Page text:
Today, the Supreme Court reversed over thirty years of consistent precedent with its decision in Kirtsaeng v. John Wiley & Sons. The opinion, reversing and remanding the Second Circuit's decision, is at odds with the plain meaning of the Copyright Act and its legislative history, and will hamper the ability for creative industries to engage in market differentiation that ultimately benefits consumers through lower prices and greater choice.
Kirtsaeng involved an individual who imported vast quantities of textbooks made and sold in foreign markets for resale, reaping as much as $1.2 million from his endeavors. John Wiley & Sons, the copyright owner of some of the textbooks, sued Kirtsaeng for copyright infringement. The lawsuit was brought under 17 USC § 602(a)(1), which provides that "[i]mportation into the United States, without the authority of the owner of copyright under this title, of copies or phonorecords of a work that have been acquired outside the United States is an infringement of the exclusive right to distribute." A jury found Kirtsaeng liable for willful copyright infringement and awarded statutory damages of $75,000 for each of the eight works at issue.
Kirtsaeng appealed to the Second Circuit and argued that the first sale doctrine, codified in 17 USC § 109(a), removed any liability for importing the textbooks without authorization. The court below disagreed with Kirtsaeng and found that the so-called first sale doctrine was not applicable to works manufactured outside of the United States. In reaching its decision, the Second Circuit touched on the Court’s ruling in Quality King Distributor’s Inc. v. L’anza Research Intl, which addressed the applicability of the first sale doctrine when goods are re-imported into the United States after being manufactured domestically and shipped overseas. Relying on dicta from the Court’s decision in Quality King, in tandem with “the text of §109(a)” [and] “the structure of the Copyright Act,” the Second Circuit found that the first sale doctrine does not apply to goods manufactured abroad.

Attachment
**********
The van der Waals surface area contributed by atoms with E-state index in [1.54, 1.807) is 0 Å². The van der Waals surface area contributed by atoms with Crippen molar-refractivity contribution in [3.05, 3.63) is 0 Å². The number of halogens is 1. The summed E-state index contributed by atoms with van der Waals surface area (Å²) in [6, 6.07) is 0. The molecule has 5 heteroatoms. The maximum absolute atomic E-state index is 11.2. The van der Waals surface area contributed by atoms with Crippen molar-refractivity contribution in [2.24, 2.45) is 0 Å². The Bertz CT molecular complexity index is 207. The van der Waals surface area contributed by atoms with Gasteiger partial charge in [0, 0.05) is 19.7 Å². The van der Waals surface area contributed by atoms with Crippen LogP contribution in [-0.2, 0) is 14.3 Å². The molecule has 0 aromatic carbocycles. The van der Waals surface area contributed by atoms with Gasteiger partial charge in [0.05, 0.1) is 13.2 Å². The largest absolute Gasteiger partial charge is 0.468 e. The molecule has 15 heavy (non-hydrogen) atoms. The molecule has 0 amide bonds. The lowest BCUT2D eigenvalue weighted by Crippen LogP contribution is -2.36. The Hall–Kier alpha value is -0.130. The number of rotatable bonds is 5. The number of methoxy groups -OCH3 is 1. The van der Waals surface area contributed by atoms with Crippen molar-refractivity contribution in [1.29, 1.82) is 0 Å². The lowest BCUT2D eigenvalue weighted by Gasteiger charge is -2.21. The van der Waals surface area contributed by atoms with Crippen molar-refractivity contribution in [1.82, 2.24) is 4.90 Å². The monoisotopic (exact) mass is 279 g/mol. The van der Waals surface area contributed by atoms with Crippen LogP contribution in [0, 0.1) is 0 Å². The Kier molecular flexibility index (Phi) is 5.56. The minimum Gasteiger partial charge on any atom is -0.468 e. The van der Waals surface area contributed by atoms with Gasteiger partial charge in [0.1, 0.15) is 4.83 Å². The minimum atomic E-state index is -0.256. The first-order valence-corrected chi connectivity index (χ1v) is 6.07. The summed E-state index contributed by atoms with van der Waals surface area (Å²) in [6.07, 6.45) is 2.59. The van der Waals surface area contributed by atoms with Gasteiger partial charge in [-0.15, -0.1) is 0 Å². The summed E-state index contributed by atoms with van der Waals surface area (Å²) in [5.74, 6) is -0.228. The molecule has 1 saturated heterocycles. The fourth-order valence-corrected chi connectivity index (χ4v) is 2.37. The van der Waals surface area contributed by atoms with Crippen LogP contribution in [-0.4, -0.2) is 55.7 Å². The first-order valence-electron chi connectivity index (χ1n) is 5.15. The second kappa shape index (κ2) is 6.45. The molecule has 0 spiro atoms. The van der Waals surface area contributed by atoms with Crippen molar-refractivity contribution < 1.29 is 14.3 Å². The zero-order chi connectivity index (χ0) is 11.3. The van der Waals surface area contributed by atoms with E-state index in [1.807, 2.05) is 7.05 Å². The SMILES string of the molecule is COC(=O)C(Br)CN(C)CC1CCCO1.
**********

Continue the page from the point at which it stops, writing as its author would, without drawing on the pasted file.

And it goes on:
The Second Circuit’s ruling affirmed the continuation of market differentiation. Under market differentiation, copyright holders can treat different markets as they are – different. This approach yields economic and non-economic benefits, allowing copyright holders to make products available while respecting cultural differences, complying with local laws, and responding to diverse demands of a global population. Without market differentiation, goods may very well be offered on an all-or-nothing basis, lack competitive pricing, and only be offered in limited markets.
Supporters of Kirtsaeng, including companies like eBay and groups such as Public Knowledge, have played an aggressive role in warping the public’s understanding of the anti-arbitrage provisions of the Copyright Act and the benefits of market differentiation. Behind the veil of the Owners Rights Initiative, they perpetuated a series of falsehoods; these sweeping generalizations mischaracterize the impact of Kirtsaeng, generally attempting to recast a case limited in scope as an issue that will concern all individual resellers of goods.
Justices Ginsburg, Kennedy, and Scalia note in their dissent the "stunning" nature of this decision:
Instead of adhering to the Legislature’s design, the Court today adopts an interpretation of the Copyright Act at odds with Congress’ aim to protect copyright owners against the unauthorized importation of low-priced, foreign made copies of their copyrighted works. The Court’s bold departure from Congress’ design is all the more stunning, for it places the United States at the vanguard of the movement for “international exhaustion” of copyrights—a movement the United States has steadfastly resisted on the world stage.
Unfortunately, the Supreme Court has, with this decision, completely gutted the importation provisions of the Copyright Act that courts have consistently interpreted as applying even after a sale or disposition has occurred outside the United States. The ability to differentiate markets is vital to U.S. copyright owners and provides many economic and non-economic benefits to both them and to consumers across the globe. In light of this decision, Congress may need to step in to reimplement the exclusive right to import into the United States that it secured to copyright owners in the 1976 Copyright Act.